Yogurt and Spelt Flour Biscuits

Ok, ok, I guess I’m a baker now. But I’d like to point out that I am strictly baking savory foods. I do not bake cakes or cupcakes or brownies. I’m afraid of those things – after all, Eric and I could barely keep ourselves from eating this entire batch of biscuits in one sitting; what would we do if it was cake?! We’d be much, much fatter, that’s for sure.

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When I wrote this post – two weeks ago – it was spring. I had quite the paragraph written about how glorious the weather had been. I wore shorts and flip flops to my scuba classes, and ran in a tank top and shorts for the first time.  I received my first bundle of ramps  and already whipped them into a great, earthy pistou – the French version of pesto that does not include nuts or cheese. Then last weekend came, and the 80-degree week gave way 40-degree, rainy nights. Sad. This week continues to get better, but the rain still can’t seem to stay away.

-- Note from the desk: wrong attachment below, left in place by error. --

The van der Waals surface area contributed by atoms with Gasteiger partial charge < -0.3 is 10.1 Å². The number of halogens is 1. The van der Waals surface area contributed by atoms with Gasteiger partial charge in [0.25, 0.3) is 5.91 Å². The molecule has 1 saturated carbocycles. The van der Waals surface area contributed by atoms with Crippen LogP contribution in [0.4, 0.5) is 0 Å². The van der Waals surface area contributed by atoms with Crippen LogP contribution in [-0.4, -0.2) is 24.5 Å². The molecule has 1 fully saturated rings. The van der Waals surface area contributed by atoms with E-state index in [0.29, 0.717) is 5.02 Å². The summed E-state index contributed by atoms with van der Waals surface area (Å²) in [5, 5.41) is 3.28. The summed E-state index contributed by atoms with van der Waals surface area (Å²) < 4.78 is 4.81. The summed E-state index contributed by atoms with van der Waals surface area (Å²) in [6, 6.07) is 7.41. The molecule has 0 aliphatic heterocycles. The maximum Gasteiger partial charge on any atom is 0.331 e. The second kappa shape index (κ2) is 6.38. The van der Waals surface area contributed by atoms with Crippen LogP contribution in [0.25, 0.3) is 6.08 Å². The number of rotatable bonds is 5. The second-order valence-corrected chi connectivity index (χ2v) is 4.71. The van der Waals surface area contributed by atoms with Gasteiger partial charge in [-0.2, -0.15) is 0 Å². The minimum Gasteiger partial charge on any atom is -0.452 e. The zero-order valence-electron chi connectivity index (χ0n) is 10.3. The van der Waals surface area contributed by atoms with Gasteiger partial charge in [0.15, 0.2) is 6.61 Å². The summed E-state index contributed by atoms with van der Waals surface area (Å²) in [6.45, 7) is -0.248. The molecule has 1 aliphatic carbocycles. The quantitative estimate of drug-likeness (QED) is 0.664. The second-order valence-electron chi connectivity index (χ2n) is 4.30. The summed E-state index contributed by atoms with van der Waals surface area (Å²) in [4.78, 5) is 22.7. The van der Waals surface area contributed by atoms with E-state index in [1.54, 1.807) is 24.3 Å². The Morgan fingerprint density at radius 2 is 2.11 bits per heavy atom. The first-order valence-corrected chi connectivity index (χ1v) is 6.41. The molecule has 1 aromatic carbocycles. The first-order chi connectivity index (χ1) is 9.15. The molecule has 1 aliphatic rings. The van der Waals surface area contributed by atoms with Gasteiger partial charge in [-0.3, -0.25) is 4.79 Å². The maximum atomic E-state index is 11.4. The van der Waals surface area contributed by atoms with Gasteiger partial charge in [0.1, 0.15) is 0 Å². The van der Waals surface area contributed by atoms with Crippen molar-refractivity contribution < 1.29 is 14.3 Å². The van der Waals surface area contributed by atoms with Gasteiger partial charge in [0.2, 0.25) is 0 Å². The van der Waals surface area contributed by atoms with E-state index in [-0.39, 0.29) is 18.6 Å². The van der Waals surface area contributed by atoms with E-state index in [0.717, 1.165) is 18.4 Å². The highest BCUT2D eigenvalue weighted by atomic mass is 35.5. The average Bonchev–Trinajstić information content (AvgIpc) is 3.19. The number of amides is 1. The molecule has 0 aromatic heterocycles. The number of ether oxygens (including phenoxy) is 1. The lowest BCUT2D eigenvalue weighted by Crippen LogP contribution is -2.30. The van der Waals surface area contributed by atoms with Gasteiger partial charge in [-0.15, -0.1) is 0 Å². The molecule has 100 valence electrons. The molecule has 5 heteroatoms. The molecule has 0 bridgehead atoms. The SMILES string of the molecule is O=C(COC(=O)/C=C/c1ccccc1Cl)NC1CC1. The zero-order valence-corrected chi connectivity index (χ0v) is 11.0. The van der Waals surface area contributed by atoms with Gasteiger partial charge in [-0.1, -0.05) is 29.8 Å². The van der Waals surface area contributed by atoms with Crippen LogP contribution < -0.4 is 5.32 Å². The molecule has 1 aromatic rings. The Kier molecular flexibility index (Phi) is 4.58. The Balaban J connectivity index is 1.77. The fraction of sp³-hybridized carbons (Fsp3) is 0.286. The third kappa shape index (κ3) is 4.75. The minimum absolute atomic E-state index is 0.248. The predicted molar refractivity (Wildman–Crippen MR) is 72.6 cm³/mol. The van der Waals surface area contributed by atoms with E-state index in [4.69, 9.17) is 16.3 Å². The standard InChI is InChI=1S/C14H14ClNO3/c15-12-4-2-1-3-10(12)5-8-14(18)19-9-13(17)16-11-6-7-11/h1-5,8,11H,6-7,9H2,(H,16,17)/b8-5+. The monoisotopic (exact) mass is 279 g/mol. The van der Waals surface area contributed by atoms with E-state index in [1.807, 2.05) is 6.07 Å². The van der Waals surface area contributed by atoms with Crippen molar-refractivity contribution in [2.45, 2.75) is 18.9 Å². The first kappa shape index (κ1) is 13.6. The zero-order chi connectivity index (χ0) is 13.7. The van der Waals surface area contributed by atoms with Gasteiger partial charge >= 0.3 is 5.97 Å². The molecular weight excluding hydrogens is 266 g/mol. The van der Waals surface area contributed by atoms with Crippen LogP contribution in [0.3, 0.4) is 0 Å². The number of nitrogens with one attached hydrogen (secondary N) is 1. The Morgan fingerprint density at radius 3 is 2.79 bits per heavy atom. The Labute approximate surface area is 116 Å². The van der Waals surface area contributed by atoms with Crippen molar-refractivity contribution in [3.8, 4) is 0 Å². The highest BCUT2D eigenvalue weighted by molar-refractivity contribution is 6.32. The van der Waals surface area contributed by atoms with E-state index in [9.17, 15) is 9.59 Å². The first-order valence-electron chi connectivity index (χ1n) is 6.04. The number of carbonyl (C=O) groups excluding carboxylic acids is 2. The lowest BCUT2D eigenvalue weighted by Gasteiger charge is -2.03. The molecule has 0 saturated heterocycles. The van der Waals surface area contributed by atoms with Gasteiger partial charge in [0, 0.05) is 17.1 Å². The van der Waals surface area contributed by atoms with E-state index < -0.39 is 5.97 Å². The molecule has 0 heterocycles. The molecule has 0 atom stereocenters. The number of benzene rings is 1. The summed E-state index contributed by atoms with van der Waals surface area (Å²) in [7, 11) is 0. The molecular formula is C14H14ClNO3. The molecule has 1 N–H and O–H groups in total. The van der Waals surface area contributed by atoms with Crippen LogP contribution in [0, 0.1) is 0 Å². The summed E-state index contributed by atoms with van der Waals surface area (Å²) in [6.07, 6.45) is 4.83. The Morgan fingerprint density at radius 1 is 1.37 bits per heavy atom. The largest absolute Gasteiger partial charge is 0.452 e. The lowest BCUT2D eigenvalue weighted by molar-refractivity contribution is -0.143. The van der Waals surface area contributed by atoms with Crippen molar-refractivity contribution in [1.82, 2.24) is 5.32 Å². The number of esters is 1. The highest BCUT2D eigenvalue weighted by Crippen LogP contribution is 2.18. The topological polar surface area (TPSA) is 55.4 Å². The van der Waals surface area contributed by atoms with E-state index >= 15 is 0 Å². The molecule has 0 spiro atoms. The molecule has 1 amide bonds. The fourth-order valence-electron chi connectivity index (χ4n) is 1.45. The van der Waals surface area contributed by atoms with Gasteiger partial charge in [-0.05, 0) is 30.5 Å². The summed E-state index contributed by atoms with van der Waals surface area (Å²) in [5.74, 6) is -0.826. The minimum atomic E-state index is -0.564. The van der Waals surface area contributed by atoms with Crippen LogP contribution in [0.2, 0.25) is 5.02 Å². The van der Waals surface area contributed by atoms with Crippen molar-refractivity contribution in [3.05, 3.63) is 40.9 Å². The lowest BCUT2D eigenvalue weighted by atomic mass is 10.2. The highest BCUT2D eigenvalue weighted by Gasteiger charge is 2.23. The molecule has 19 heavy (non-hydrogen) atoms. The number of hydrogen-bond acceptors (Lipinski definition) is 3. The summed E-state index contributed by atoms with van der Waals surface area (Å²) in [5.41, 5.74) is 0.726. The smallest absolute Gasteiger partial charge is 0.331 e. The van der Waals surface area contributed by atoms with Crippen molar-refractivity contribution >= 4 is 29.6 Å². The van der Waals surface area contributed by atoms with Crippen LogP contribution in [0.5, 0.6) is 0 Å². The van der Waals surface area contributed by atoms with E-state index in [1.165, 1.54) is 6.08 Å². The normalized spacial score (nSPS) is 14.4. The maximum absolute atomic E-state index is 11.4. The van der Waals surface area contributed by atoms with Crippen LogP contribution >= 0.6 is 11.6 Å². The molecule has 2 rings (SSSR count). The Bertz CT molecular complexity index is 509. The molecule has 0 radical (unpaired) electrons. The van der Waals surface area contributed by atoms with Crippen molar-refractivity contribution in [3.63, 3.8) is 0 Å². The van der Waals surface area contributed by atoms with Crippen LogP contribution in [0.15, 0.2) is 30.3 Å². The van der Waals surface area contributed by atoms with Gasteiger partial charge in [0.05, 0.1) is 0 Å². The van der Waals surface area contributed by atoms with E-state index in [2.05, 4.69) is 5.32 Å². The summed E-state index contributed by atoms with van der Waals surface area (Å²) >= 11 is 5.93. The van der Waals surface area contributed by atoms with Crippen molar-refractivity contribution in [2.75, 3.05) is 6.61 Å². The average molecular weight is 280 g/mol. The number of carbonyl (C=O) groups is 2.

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Anyway, back to these biscuits. Wow, they are good. I think spelt flour might be my new favorite thing – the flavor is so light and it tastes and behaves much the same way as all-purpose flour, so most people won’t even know your biscuits have some nutritional value. They are best straight from the oven, split in half, and slathered with a little butter, but we ate them cold the next day and warmed up in the microwave, too. It all worked.

Yogurt and Spelt Flour Biscuits
adapted from Heidi Swanson’s Super Natural Everyday

1 1/4 cup all purpose flour
1 1/4 cup spelt flour
1 1/2 teaspoons salt
1 tablespoon baking powder
1/2 cup butter (I used Earth Balance spread)
1 1/3 cups plain yogurt (Heidi calls out Greek yogurt; I did not have enough so used half Greek, half regular plain yogurt)

Preheat the oven to 450.

In a food processor, combine the dry ingredients and pulse until well mixed. Cut the butter into small chunks and spread over the top of the dry ingredients. Pulse until “the mixture resembles tiny pebbles on a sandy beach”. Then add the yogurt and pulse until pretty well combined. Don’t worry if it all doesn’t come together; dump the contents onto a clean, floured surface and knead together until all the flour is completely mixed in.